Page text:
“In the past, we’ve had to ask women five, six, seven times to run for office,” said Danna Lovell, director of Emerge Nevada, a Democrat-linked candidate training nonprofit based in Las Vegas. “Whereas now, they’re worried. They’re scared about what’s going on in their communities. … I think there’s an extremely great possibility for a female majority.”

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Calif. schools grappling with growing pension costs

By Jessica Calefat, CALmatters

California’s public schools have enjoyed a remarkable restoration of funding since the bone-deep cuts they endured during the recession, but many now face a grave financial threat as they struggle to pay the escalating costs of teachers’ pensions.

Over the next three years, schools may need to use well over half of all the new money they’re projected to receive to cover their pension obligations, leaving little extra for classrooms, state Department of Finance and Legislative Analyst’s Office estimates show.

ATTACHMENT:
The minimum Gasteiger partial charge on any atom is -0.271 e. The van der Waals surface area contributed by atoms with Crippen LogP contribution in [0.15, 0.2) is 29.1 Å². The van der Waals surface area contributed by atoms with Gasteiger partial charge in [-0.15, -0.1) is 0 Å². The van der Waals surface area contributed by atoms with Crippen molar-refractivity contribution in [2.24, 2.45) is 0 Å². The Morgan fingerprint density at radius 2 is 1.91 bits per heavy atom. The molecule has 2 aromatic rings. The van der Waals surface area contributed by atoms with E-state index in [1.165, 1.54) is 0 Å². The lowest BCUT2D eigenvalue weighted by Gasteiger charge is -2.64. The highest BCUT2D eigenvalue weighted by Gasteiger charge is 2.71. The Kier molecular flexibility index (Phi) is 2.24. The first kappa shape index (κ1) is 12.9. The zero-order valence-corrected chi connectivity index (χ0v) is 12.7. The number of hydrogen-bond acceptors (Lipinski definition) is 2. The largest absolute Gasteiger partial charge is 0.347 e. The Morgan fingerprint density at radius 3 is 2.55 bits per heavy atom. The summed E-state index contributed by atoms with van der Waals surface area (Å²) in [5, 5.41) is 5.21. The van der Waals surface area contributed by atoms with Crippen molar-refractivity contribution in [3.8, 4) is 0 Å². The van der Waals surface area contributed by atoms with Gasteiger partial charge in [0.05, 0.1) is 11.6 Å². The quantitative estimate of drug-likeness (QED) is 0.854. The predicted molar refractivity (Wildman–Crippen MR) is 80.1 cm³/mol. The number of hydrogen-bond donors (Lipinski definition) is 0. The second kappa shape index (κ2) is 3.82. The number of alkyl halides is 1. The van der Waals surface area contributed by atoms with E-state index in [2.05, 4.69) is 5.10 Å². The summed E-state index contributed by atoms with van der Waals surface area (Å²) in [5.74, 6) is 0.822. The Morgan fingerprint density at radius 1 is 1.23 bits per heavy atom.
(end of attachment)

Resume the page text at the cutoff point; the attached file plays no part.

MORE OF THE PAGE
Some districts are predicting deficits and many are already bracing for what’s to come by cutting programs, reducing staff or drawing down their reserves even though per-pupil funding is at its highest level in three decades and voters recently extended a tax hike on the rich to help pay for schools.

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Report: States should be cautious as they look to sin taxes for revenue

By Yvonne Gonzalez, Las Vegas Sun

So-called sin taxes on alcohol, tobacco and gambling are not a reliable source of state revenue, authors of a new research report warn.

Sin taxes are volatile and likely to shrink as more states look to expand sports betting under a new Supreme Court ruling and legalize recreational marijuana as a solution to budget issues, according to a report released today by Pew Charitable Trusts.

The report, “Are Sin Taxes Healthy for State Budgets,” is a joint project between Pew and the Rockefeller Institute of Government that found “taxes on vices are tempting, but unreliable sources of revenue.”